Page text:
“Haunting… a moving portrait…. Rustad draws readers into a tale of adventure and tragedy that, despite its dark outcome, is illuminated with a remarkable sense of humanity…. Equal parts tribute and travelogue, this is sure to enthrall those curious about a life lived to the extreme.” — Publishers Weekly, starred review
“One of the most haunting books of recent times. Through spellbinding story-telling, drawn from impeccable research, Harley Rustad takes us not only into the evergreen story of a young man in search of his better self, but into the mystical pull of India, the latter-day community of global pilgrims, and the casualties found along the way. This is Somerset Maugham’s classic Razor’s Edge updated to the Age of Instagram." — Pico Iyer, author of The Art of Stillness and The Open Road
“Rustad's portrait of Shetler and the land in which his life ended is remarkably well-crafted and captivating, a powerful addition to the literature of quests and wilderness exploration.” — Booklist
“A compelling read and a fascinating story, which Harley Rustad tells with great flair and even greater compassion. The parade of parents with kids gone-missing in India's Parvati Valley moved in parallel to my own plight—each of us facing the same suite of bewildering possibilities, from natural death to foul play to a new life.” — Roman Dial, author of The Adventurer’s Son
“In Justin Alexander Shetler, Harley Rustad has found a character equal parts Shantaram and Into the Wild’s Christopher McCandless, only with the media savvy of Anthony Bourdain and the soulful charisma of Bruce Chatwin. It is hard to imagine anyone able to illuminate this haunted, driven, marvelously complex person as richly and thoroughly as Rustad has done here.” — John Vaillant, author of The Tiger and The Golden Spruce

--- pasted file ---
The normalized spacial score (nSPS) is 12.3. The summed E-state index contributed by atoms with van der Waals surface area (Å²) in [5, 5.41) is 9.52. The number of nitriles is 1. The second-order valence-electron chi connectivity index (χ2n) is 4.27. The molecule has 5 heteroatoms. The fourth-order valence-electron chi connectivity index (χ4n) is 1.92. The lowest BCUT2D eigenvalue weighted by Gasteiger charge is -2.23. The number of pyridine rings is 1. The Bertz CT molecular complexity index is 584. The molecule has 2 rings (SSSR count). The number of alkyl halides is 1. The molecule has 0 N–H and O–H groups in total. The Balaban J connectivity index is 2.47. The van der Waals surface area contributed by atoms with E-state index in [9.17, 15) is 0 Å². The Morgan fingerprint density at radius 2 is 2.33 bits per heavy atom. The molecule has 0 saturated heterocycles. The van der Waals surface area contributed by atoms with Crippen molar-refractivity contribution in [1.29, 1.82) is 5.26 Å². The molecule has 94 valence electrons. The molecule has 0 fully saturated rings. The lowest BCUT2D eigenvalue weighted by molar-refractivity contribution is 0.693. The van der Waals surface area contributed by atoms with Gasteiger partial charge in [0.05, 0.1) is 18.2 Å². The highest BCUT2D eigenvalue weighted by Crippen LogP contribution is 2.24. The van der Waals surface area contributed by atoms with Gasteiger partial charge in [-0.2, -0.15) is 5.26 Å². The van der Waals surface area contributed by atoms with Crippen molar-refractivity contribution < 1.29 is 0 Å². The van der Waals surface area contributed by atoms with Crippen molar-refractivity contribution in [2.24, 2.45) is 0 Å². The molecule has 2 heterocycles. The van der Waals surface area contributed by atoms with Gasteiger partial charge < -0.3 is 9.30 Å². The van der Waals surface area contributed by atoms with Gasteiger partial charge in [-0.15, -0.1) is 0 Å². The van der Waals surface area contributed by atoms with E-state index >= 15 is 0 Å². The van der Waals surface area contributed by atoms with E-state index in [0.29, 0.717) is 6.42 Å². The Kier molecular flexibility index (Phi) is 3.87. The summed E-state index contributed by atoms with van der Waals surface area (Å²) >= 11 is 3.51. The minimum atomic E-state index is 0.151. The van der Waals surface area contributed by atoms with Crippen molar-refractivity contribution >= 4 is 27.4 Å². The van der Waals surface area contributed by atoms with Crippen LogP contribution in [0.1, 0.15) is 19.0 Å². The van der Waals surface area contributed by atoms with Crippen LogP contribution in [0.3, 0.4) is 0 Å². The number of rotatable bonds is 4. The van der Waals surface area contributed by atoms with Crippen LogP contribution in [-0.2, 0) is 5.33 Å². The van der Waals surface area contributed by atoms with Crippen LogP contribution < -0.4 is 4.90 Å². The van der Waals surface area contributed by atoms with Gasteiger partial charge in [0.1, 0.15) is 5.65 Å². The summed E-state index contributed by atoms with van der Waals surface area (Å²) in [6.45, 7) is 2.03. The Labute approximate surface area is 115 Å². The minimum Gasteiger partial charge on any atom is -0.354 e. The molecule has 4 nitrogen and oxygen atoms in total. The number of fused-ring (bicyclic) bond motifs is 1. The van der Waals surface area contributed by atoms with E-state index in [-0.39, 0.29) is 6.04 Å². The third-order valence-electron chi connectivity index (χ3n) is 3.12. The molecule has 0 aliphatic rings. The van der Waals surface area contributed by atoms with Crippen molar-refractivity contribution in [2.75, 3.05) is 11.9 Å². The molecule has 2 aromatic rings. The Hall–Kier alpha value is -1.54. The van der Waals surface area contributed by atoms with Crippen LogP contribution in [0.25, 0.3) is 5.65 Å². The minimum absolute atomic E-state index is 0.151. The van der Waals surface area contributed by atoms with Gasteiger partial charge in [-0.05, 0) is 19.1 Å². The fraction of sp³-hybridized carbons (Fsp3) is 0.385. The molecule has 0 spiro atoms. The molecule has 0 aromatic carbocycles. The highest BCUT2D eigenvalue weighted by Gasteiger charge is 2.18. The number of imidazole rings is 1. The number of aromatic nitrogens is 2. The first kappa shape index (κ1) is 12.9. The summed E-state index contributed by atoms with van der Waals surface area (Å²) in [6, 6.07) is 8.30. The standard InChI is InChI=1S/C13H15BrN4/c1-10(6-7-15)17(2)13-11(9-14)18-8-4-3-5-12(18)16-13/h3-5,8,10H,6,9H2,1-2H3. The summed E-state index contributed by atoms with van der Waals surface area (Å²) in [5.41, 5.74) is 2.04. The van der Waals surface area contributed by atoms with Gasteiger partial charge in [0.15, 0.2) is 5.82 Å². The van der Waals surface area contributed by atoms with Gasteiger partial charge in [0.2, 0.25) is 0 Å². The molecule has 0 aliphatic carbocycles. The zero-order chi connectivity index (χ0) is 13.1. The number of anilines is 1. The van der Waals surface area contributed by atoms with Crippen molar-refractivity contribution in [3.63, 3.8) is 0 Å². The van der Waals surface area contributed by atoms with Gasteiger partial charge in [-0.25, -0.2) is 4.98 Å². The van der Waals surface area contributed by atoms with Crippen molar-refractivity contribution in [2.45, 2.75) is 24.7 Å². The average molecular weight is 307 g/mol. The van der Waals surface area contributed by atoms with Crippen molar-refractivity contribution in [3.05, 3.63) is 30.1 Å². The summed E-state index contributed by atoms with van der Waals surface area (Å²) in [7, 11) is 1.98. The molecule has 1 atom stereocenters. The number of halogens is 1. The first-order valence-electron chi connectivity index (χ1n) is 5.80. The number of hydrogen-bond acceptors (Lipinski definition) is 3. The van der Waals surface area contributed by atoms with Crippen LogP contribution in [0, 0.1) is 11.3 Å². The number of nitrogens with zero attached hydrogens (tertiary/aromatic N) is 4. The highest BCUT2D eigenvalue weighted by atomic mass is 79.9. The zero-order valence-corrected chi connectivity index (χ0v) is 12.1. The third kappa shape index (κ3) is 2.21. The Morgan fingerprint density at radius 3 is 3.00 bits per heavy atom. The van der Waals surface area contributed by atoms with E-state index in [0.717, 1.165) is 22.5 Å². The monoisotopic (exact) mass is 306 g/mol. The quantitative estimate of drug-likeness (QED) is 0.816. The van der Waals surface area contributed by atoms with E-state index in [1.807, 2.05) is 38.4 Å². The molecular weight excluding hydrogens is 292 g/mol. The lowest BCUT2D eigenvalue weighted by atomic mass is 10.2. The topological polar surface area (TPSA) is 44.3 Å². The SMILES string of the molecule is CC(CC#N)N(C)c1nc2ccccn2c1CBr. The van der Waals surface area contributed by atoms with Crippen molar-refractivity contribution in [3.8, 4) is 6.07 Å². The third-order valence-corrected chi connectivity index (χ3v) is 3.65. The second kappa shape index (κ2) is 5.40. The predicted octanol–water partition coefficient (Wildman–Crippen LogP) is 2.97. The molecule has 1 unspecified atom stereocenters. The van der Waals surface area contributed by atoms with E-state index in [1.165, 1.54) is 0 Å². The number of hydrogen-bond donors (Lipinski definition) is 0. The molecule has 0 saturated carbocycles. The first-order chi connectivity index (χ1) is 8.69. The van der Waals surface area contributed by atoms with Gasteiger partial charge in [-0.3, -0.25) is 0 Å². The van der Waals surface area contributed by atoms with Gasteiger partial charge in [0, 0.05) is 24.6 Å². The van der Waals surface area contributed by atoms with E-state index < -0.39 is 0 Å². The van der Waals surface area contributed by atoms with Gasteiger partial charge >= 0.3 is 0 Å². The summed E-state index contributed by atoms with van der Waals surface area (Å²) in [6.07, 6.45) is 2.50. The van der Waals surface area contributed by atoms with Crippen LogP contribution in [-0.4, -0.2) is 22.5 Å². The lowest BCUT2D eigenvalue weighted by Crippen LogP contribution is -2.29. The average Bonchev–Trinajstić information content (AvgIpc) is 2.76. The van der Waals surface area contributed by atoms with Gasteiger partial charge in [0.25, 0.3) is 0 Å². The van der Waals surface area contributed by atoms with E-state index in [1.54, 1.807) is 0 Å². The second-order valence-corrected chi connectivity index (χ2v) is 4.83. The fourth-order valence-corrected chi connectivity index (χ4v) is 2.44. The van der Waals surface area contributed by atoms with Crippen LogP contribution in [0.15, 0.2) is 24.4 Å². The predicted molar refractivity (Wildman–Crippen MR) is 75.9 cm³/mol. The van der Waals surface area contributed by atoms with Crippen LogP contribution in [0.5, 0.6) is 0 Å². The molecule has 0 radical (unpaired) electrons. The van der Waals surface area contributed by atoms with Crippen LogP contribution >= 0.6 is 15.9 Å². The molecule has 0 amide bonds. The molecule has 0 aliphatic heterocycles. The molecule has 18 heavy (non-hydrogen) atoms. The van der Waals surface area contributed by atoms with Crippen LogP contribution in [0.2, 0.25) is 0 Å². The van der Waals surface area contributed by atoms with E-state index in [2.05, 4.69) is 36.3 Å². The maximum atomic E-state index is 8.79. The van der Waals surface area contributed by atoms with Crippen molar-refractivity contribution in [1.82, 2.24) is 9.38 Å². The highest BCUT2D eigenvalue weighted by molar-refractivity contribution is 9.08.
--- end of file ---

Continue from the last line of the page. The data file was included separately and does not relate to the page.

"Justin Alexander Shetler went to India in search of adventure and authenticity and never came back. Was his disappearance the result of a crime, an accident, or a profound spiritual transformation? This mystery beats at the heart of Harley Rustad’s gripping and propulsivebook, which is part travelogue, part pilgrim’s quest, part detective story. The result is the classic hero’s journey updated for a hectic, hyperconnected world: thinkThe Lost City of Zmeets Eat Pray Love, only set in the Himalayas in the age of hashtags." — Kate Harris, author of Lands of Lost Borders
“A mysterious tale of a spiritual seeker, a survivalist on a motorcycle pilgrimage through the Himalayas, who places his trust in a sadhu, only to disappear like honey on a razor’s edge. A wonderful book.” — Wade Davis, author of Magdalena and Into the Silence
"Fascinating." — Kirkus Reviews
"The cautionary and haunting tale of Justin Alexander Shetler--who vanished in 'India's backpacker Bermuda Triangle' in 2016--raises compelling questions about the limits of spiritual seeking." — Shelf Awareness
"....leaves you with a sense of wonder and a sense of unease. It’s a book that is not easy to put down." — New York Journal of Books